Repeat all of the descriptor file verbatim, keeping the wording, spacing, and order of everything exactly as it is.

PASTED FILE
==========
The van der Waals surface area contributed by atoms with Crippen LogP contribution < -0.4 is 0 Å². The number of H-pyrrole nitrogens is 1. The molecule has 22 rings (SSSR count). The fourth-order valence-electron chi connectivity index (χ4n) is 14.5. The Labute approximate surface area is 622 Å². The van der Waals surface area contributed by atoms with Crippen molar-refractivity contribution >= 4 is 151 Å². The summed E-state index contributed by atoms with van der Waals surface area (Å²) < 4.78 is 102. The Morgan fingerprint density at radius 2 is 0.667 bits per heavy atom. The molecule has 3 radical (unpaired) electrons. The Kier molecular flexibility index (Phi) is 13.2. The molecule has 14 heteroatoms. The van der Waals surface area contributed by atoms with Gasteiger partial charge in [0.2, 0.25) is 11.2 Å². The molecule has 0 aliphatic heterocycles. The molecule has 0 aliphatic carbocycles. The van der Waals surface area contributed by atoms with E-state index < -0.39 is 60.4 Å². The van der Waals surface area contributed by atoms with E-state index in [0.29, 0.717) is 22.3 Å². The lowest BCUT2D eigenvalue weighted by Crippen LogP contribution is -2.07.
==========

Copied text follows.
The van der Waals surface area contributed by atoms with Crippen LogP contribution < -0.4 is 0 Å². The number of H-pyrrole nitrogens is 1. The molecule has 22 rings (SSSR count). The fourth-order valence-electron chi connectivity index (χ4n) is 14.5. The Labute approximate surface area is 622 Å². The van der Waals surface area contributed by atoms with Crippen molar-refractivity contribution >= 4 is 151 Å². The summed E-state index contributed by atoms with van der Waals surface area (Å²) < 4.78 is 102. The Morgan fingerprint density at radius 2 is 0.667 bits per heavy atom. The molecule has 3 radical (unpaired) electrons. The Kier molecular flexibility index (Phi) is 13.2. The molecule has 14 heteroatoms. The van der Waals surface area contributed by atoms with Gasteiger partial charge in [0.2, 0.25) is 11.2 Å². The molecule has 0 aliphatic heterocycles. The molecule has 0 aliphatic carbocycles. The van der Waals surface area contributed by atoms with E-state index < -0.39 is 60.4 Å². The van der Waals surface area contributed by atoms with E-state index in [0.29, 0.717) is 22.3 Å². The lowest BCUT2D eigenvalue weighted by Crippen LogP contribution is -2.07.